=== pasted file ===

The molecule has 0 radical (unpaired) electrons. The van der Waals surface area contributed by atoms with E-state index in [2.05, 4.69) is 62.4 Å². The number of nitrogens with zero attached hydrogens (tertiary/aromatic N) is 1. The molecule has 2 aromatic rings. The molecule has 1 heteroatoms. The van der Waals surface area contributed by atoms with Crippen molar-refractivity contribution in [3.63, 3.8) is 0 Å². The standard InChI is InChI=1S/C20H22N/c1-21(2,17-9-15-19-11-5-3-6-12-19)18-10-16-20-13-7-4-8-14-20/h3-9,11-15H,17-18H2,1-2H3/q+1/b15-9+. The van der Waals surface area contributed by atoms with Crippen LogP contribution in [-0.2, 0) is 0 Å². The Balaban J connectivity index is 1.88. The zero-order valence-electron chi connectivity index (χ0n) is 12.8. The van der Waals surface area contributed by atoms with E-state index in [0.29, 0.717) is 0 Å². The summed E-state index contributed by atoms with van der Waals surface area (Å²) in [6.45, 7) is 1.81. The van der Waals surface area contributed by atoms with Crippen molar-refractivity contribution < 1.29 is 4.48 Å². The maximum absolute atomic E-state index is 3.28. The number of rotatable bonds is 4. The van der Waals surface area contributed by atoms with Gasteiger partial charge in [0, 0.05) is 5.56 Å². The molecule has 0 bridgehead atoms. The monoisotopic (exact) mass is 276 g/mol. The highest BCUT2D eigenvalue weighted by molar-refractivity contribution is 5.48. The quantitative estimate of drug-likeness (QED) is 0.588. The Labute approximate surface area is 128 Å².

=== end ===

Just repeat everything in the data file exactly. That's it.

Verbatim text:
The molecule has 0 radical (unpaired) electrons. The van der Waals surface area contributed by atoms with E-state index in [2.05, 4.69) is 62.4 Å². The number of nitrogens with zero attached hydrogens (tertiary/aromatic N) is 1. The molecule has 2 aromatic rings. The molecule has 1 heteroatoms. The van der Waals surface area contributed by atoms with Crippen molar-refractivity contribution in [3.63, 3.8) is 0 Å². The standard InChI is InChI=1S/C20H22N/c1-21(2,17-9-15-19-11-5-3-6-12-19)18-10-16-20-13-7-4-8-14-20/h3-9,11-15H,17-18H2,1-2H3/q+1/b15-9+. The van der Waals surface area contributed by atoms with Crippen LogP contribution in [-0.2, 0) is 0 Å². The Balaban J connectivity index is 1.88. The zero-order valence-electron chi connectivity index (χ0n) is 12.8. The van der Waals surface area contributed by atoms with E-state index in [0.29, 0.717) is 0 Å². The summed E-state index contributed by atoms with van der Waals surface area (Å²) in [6.45, 7) is 1.81. The van der Waals surface area contributed by atoms with Crippen molar-refractivity contribution < 1.29 is 4.48 Å². The maximum absolute atomic E-state index is 3.28. The number of rotatable bonds is 4. The van der Waals surface area contributed by atoms with Gasteiger partial charge in [0, 0.05) is 5.56 Å². The molecule has 0 bridgehead atoms. The monoisotopic (exact) mass is 276 g/mol. The highest BCUT2D eigenvalue weighted by molar-refractivity contribution is 5.48. The quantitative estimate of drug-likeness (QED) is 0.588. The Labute approximate surface area is 128 Å².